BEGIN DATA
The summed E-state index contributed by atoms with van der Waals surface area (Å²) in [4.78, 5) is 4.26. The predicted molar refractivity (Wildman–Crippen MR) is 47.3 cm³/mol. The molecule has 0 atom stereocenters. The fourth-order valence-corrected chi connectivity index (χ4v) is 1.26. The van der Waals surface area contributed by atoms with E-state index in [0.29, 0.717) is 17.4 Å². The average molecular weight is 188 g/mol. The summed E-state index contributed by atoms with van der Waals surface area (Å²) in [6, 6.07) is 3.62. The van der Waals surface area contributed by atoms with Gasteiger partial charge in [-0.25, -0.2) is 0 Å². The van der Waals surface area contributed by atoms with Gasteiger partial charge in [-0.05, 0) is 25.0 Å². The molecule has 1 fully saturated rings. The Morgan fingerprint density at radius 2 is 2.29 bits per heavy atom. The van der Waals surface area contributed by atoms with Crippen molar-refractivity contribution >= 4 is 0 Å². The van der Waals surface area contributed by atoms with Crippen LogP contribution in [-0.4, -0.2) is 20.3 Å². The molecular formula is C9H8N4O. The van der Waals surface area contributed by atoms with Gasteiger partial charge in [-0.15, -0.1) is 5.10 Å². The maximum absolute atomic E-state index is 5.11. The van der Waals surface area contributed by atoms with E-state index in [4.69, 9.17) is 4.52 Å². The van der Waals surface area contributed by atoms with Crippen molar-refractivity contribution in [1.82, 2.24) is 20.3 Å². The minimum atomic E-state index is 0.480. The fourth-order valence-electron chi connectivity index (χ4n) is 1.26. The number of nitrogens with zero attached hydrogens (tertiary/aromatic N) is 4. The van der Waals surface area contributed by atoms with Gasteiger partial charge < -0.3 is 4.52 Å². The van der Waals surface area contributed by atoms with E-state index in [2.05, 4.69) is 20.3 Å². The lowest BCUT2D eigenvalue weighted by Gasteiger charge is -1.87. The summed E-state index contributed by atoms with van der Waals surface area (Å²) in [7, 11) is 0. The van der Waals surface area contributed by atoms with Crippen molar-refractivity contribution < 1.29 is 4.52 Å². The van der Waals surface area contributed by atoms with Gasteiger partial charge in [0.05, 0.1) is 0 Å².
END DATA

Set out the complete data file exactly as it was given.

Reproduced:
The summed E-state index contributed by atoms with van der Waals surface area (Å²) in [4.78, 5) is 4.26. The predicted molar refractivity (Wildman–Crippen MR) is 47.3 cm³/mol. The molecule has 0 atom stereocenters. The fourth-order valence-corrected chi connectivity index (χ4v) is 1.26. The van der Waals surface area contributed by atoms with E-state index in [0.29, 0.717) is 17.4 Å². The average molecular weight is 188 g/mol. The summed E-state index contributed by atoms with van der Waals surface area (Å²) in [6, 6.07) is 3.62. The van der Waals surface area contributed by atoms with Gasteiger partial charge in [-0.25, -0.2) is 0 Å². The van der Waals surface area contributed by atoms with Gasteiger partial charge in [-0.05, 0) is 25.0 Å². The molecule has 1 fully saturated rings. The Morgan fingerprint density at radius 2 is 2.29 bits per heavy atom. The van der Waals surface area contributed by atoms with Crippen molar-refractivity contribution >= 4 is 0 Å². The van der Waals surface area contributed by atoms with Crippen LogP contribution in [-0.4, -0.2) is 20.3 Å². The molecular formula is C9H8N4O. The van der Waals surface area contributed by atoms with Gasteiger partial charge in [-0.15, -0.1) is 5.10 Å². The maximum absolute atomic E-state index is 5.11. The van der Waals surface area contributed by atoms with E-state index in [4.69, 9.17) is 4.52 Å². The van der Waals surface area contributed by atoms with Crippen molar-refractivity contribution in [1.82, 2.24) is 20.3 Å². The minimum atomic E-state index is 0.480. The fourth-order valence-electron chi connectivity index (χ4n) is 1.26. The number of nitrogens with zero attached hydrogens (tertiary/aromatic N) is 4. The van der Waals surface area contributed by atoms with Gasteiger partial charge < -0.3 is 4.52 Å². The van der Waals surface area contributed by atoms with E-state index in [2.05, 4.69) is 20.3 Å². The lowest BCUT2D eigenvalue weighted by Gasteiger charge is -1.87. The summed E-state index contributed by atoms with van der Waals surface area (Å²) in [7, 11) is 0. The van der Waals surface area contributed by atoms with Crippen molar-refractivity contribution < 1.29 is 4.52 Å². The van der Waals surface area contributed by atoms with Gasteiger partial charge in [0.05, 0.1) is 0 Å².